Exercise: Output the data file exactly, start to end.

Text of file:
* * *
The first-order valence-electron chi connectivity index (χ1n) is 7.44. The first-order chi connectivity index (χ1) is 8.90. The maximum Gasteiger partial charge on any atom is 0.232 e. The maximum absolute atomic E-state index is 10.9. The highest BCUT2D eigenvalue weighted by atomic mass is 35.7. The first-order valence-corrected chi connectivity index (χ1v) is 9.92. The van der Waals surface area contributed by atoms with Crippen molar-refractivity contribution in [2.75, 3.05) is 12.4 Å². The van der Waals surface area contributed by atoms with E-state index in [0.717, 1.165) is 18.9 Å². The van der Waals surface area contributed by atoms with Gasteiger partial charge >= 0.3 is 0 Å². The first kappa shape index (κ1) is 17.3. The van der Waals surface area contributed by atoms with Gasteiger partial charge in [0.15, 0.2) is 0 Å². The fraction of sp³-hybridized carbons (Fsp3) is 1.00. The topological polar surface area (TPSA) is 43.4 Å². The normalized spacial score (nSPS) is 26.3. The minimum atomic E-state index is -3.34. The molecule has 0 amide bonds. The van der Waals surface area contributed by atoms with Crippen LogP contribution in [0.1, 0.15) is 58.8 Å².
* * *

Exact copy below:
The first-order valence-electron chi connectivity index (χ1n) is 7.44. The first-order chi connectivity index (χ1) is 8.90. The maximum Gasteiger partial charge on any atom is 0.232 e. The maximum absolute atomic E-state index is 10.9. The highest BCUT2D eigenvalue weighted by atomic mass is 35.7. The first-order valence-corrected chi connectivity index (χ1v) is 9.92. The van der Waals surface area contributed by atoms with Crippen molar-refractivity contribution in [2.75, 3.05) is 12.4 Å². The van der Waals surface area contributed by atoms with E-state index in [0.717, 1.165) is 18.9 Å². The van der Waals surface area contributed by atoms with Gasteiger partial charge >= 0.3 is 0 Å². The first kappa shape index (κ1) is 17.3. The van der Waals surface area contributed by atoms with Gasteiger partial charge in [0.15, 0.2) is 0 Å². The fraction of sp³-hybridized carbons (Fsp3) is 1.00. The topological polar surface area (TPSA) is 43.4 Å². The normalized spacial score (nSPS) is 26.3. The minimum atomic E-state index is -3.34. The molecule has 0 amide bonds. The van der Waals surface area contributed by atoms with Crippen LogP contribution in [0.1, 0.15) is 58.8 Å².